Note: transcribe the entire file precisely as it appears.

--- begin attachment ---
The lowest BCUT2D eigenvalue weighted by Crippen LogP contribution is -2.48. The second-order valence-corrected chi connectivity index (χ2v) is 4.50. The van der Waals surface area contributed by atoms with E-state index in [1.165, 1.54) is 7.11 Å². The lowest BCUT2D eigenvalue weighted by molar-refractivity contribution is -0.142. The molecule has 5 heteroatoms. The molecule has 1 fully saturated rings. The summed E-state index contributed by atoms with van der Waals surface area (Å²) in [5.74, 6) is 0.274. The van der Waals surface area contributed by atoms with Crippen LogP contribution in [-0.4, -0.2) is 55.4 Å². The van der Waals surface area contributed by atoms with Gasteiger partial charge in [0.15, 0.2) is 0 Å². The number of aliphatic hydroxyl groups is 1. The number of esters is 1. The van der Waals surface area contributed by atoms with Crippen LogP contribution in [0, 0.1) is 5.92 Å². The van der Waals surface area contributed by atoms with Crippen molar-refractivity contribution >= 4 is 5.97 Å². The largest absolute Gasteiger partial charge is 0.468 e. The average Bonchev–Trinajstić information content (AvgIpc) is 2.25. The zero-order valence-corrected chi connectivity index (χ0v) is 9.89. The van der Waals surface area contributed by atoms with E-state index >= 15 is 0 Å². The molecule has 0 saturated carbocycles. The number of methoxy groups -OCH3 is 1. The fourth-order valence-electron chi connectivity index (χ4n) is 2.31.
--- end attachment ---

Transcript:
The lowest BCUT2D eigenvalue weighted by Crippen LogP contribution is -2.48. The second-order valence-corrected chi connectivity index (χ2v) is 4.50. The van der Waals surface area contributed by atoms with E-state index in [1.165, 1.54) is 7.11 Å². The lowest BCUT2D eigenvalue weighted by molar-refractivity contribution is -0.142. The molecule has 5 heteroatoms. The molecule has 1 fully saturated rings. The summed E-state index contributed by atoms with van der Waals surface area (Å²) in [5.74, 6) is 0.274. The van der Waals surface area contributed by atoms with Crippen LogP contribution in [-0.4, -0.2) is 55.4 Å². The van der Waals surface area contributed by atoms with Gasteiger partial charge in [0.15, 0.2) is 0 Å². The number of aliphatic hydroxyl groups is 1. The number of esters is 1. The van der Waals surface area contributed by atoms with Crippen LogP contribution in [0, 0.1) is 5.92 Å². The van der Waals surface area contributed by atoms with Crippen molar-refractivity contribution >= 4 is 5.97 Å². The largest absolute Gasteiger partial charge is 0.468 e. The average Bonchev–Trinajstić information content (AvgIpc) is 2.25. The zero-order valence-corrected chi connectivity index (χ0v) is 9.89. The van der Waals surface area contributed by atoms with E-state index >= 15 is 0 Å². The molecule has 0 saturated carbocycles. The number of methoxy groups -OCH3 is 1. The fourth-order valence-electron chi connectivity index (χ4n) is 2.31.